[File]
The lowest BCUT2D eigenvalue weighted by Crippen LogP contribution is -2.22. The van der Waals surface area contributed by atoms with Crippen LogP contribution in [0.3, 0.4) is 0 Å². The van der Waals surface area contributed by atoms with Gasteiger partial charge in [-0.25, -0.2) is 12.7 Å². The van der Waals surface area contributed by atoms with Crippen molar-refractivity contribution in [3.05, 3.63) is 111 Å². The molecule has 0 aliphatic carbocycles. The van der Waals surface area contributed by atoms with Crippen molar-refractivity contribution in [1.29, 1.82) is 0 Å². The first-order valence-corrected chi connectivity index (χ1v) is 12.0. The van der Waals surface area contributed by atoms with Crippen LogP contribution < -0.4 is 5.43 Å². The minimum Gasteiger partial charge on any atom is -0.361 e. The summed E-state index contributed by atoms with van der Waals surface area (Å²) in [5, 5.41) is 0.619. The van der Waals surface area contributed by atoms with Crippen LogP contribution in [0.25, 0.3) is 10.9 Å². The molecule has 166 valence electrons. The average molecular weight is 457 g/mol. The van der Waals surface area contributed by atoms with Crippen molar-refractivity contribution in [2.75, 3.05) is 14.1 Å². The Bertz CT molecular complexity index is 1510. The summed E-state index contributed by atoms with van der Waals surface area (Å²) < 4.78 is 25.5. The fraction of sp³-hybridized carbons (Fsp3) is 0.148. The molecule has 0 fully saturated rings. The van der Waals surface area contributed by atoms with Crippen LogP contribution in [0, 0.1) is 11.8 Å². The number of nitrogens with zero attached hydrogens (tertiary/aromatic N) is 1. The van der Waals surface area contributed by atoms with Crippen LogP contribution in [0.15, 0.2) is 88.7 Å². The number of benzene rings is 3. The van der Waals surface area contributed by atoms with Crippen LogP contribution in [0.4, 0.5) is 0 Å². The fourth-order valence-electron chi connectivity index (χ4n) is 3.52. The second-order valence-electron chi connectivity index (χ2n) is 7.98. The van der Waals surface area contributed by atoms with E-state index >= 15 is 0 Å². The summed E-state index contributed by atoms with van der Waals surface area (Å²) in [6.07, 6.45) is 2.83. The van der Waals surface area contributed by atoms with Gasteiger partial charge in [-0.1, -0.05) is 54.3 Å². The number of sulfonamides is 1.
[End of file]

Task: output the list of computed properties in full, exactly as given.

The lowest BCUT2D eigenvalue weighted by Crippen LogP contribution is -2.22. The van der Waals surface area contributed by atoms with Crippen LogP contribution in [0.3, 0.4) is 0 Å². The van der Waals surface area contributed by atoms with Gasteiger partial charge in [-0.25, -0.2) is 12.7 Å². The van der Waals surface area contributed by atoms with Crippen molar-refractivity contribution in [3.05, 3.63) is 111 Å². The molecule has 0 aliphatic carbocycles. The van der Waals surface area contributed by atoms with Crippen molar-refractivity contribution in [1.29, 1.82) is 0 Å². The first-order valence-corrected chi connectivity index (χ1v) is 12.0. The van der Waals surface area contributed by atoms with Crippen LogP contribution < -0.4 is 5.43 Å². The minimum Gasteiger partial charge on any atom is -0.361 e. The summed E-state index contributed by atoms with van der Waals surface area (Å²) in [5, 5.41) is 0.619. The van der Waals surface area contributed by atoms with Crippen LogP contribution in [0.25, 0.3) is 10.9 Å². The molecule has 166 valence electrons. The average molecular weight is 457 g/mol. The van der Waals surface area contributed by atoms with Crippen molar-refractivity contribution in [2.75, 3.05) is 14.1 Å². The Bertz CT molecular complexity index is 1510. The summed E-state index contributed by atoms with van der Waals surface area (Å²) < 4.78 is 25.5. The fraction of sp³-hybridized carbons (Fsp3) is 0.148. The molecule has 0 fully saturated rings. The van der Waals surface area contributed by atoms with Crippen LogP contribution in [0, 0.1) is 11.8 Å². The number of nitrogens with zero attached hydrogens (tertiary/aromatic N) is 1. The van der Waals surface area contributed by atoms with Crippen LogP contribution in [0.15, 0.2) is 88.7 Å². The number of benzene rings is 3. The van der Waals surface area contributed by atoms with Crippen LogP contribution in [0.4, 0.5) is 0 Å². The fourth-order valence-electron chi connectivity index (χ4n) is 3.52. The second-order valence-electron chi connectivity index (χ2n) is 7.98. The van der Waals surface area contributed by atoms with E-state index >= 15 is 0 Å². The summed E-state index contributed by atoms with van der Waals surface area (Å²) in [6.07, 6.45) is 2.83. The van der Waals surface area contributed by atoms with Gasteiger partial charge in [-0.1, -0.05) is 54.3 Å². The number of sulfonamides is 1.